By Jennifer Deseo on July 15, 2008
ROCKVILLE — The county council’s economic-development committee recommended additional funds for Silver Spring’s planned civic center, but not without dishing out a little grief.
“I’m just annoyed with the process,” council president and committee member Michael Knapp told his colleagues at their meeting Thursday. “We’re ten days into the new fiscal year, and already we’re being asked for $2.5 million.”
The District 2 Dem and his committee colleagues — Nancy Floreen and Marc Elrich, both at-large Dems — were miffed at the appropriation’s timing. Construction bids were received in mid March, but MoCo exec Ike Leggett’s request for the extra cash hit the council only last month. A public hearing is scheduled for Tuesday, and the construction bid expires Thursday.
“No one said, ‘Hey, this one might come in on the high side.’ ” Knapp complained.”The fact that we came up with bids that were higher [than anticipated] never came up.”
Elrich threw his two cents in and wondered why value engineering (read: designing on the cheap) didn’t trim the project’s budget. According to the council’s legislative analysis, value engineering trimmed 5,000 square feet of space from the building, which will sit along Ellsworth Drive between Fenton and Cedar streets.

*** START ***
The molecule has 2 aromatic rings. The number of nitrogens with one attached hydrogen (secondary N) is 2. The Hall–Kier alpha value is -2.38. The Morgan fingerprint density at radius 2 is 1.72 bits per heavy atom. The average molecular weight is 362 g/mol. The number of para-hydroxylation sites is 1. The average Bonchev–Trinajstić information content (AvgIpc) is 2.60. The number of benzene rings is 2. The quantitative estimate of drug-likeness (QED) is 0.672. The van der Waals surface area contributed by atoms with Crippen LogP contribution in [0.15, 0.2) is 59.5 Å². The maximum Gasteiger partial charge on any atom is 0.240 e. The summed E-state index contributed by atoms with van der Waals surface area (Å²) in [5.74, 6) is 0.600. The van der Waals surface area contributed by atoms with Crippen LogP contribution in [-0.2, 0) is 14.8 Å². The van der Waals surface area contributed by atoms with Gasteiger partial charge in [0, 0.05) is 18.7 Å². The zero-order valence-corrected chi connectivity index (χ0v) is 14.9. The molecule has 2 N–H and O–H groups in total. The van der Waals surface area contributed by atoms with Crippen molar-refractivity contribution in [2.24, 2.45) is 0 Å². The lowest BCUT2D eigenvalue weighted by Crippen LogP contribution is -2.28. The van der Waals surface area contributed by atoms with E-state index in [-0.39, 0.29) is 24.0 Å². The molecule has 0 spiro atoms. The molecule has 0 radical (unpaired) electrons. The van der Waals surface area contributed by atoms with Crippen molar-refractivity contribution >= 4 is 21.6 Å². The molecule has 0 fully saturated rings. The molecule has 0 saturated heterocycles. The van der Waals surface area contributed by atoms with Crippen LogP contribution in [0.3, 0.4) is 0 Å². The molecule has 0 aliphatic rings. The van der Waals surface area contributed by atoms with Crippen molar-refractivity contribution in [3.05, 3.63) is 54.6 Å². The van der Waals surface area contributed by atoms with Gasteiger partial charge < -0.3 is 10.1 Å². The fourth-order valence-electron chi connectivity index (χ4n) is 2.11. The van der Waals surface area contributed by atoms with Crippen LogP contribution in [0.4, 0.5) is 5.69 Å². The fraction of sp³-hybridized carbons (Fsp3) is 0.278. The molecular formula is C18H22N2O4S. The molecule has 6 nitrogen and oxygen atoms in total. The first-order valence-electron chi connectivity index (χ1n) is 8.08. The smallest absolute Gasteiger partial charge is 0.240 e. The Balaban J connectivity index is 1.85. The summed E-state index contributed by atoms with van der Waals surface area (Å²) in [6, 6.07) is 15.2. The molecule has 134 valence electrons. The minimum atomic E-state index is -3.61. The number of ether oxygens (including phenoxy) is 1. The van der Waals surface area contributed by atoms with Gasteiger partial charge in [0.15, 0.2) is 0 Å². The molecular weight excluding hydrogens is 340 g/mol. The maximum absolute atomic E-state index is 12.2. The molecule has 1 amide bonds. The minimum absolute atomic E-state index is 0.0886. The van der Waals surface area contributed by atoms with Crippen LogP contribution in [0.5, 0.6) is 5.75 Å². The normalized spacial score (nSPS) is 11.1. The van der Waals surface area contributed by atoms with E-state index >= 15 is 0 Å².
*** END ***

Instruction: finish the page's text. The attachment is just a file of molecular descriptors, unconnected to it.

That means no stage in the building’s great hall, and a community-use room that doubles as a conference room for Silver Spring’s regional center. Interior and exterior frou-frou have also been “simplified”, the analysis states.
“It’s less of a project,” Elrich said. “It’s shrunk in size and grown in price.”
Blame the higher price tag on the rising cost of, well, everything. Building materials like steel and copper, plus the gas needed to schlep the stuff into Silver Spring, have impacted the project’s overall cost, Don Sheuerman, of the new department of general services, testified.
And the hits are gonna keep on coming, warned council member Valerie Ervin (D-District 5), who attended the meeting. Expect higher-than-expected tabs for downtown Silver Spring’s other big public projects — the transit center and the new public library, she said.
“Let’s get a look at the numbers,” Knapp suggested, seeking to avoid being broadsided again. “I don’t want to back ourselves in a corner and just agree to everything that comes across the street” from the county exec’s office, he said.